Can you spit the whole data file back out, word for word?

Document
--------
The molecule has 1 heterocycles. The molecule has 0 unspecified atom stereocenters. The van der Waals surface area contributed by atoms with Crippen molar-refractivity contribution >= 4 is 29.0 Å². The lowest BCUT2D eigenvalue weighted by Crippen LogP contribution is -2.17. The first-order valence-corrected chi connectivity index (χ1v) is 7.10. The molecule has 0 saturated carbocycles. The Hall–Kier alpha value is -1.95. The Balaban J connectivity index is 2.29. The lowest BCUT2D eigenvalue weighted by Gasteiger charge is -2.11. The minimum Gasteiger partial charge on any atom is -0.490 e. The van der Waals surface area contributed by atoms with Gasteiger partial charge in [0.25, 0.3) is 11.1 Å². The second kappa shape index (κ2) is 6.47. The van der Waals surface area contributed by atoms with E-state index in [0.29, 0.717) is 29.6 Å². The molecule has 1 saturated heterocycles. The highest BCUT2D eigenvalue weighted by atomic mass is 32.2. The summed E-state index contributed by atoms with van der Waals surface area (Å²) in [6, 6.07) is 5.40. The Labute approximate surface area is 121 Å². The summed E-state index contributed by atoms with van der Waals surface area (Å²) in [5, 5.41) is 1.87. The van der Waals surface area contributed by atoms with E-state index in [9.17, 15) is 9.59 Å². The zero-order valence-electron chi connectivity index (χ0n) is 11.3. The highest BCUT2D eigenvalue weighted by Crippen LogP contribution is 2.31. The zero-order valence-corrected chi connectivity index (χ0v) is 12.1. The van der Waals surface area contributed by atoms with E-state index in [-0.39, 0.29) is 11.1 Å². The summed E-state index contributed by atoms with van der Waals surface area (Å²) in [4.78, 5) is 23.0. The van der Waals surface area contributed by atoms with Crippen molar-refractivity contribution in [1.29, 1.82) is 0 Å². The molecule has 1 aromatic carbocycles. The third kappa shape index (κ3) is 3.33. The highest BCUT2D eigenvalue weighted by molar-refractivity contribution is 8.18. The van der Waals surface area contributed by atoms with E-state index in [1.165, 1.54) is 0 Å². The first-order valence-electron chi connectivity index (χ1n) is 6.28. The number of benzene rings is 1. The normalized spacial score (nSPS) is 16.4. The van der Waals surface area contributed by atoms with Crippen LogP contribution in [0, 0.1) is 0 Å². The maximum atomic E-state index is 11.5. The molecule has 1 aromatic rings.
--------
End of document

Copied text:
The molecule has 1 heterocycles. The molecule has 0 unspecified atom stereocenters. The van der Waals surface area contributed by atoms with Crippen molar-refractivity contribution >= 4 is 29.0 Å². The lowest BCUT2D eigenvalue weighted by Crippen LogP contribution is -2.17. The first-order valence-corrected chi connectivity index (χ1v) is 7.10. The molecule has 0 saturated carbocycles. The Hall–Kier alpha value is -1.95. The Balaban J connectivity index is 2.29. The lowest BCUT2D eigenvalue weighted by Gasteiger charge is -2.11. The minimum Gasteiger partial charge on any atom is -0.490 e. The van der Waals surface area contributed by atoms with Gasteiger partial charge in [0.25, 0.3) is 11.1 Å². The second kappa shape index (κ2) is 6.47. The van der Waals surface area contributed by atoms with E-state index in [0.29, 0.717) is 29.6 Å². The molecule has 1 saturated heterocycles. The highest BCUT2D eigenvalue weighted by atomic mass is 32.2. The summed E-state index contributed by atoms with van der Waals surface area (Å²) in [6, 6.07) is 5.40. The Labute approximate surface area is 121 Å². The summed E-state index contributed by atoms with van der Waals surface area (Å²) in [5, 5.41) is 1.87. The van der Waals surface area contributed by atoms with E-state index in [9.17, 15) is 9.59 Å². The zero-order valence-electron chi connectivity index (χ0n) is 11.3. The highest BCUT2D eigenvalue weighted by Crippen LogP contribution is 2.31. The zero-order valence-corrected chi connectivity index (χ0v) is 12.1. The van der Waals surface area contributed by atoms with E-state index in [-0.39, 0.29) is 11.1 Å². The summed E-state index contributed by atoms with van der Waals surface area (Å²) in [4.78, 5) is 23.0. The van der Waals surface area contributed by atoms with Crippen molar-refractivity contribution in [1.29, 1.82) is 0 Å². The molecule has 1 aromatic carbocycles. The third kappa shape index (κ3) is 3.33. The highest BCUT2D eigenvalue weighted by molar-refractivity contribution is 8.18. The van der Waals surface area contributed by atoms with E-state index in [1.165, 1.54) is 0 Å². The first-order valence-electron chi connectivity index (χ1n) is 6.28. The number of benzene rings is 1. The normalized spacial score (nSPS) is 16.4. The van der Waals surface area contributed by atoms with Crippen LogP contribution in [0, 0.1) is 0 Å². The maximum atomic E-state index is 11.5. The molecule has 1 aromatic rings.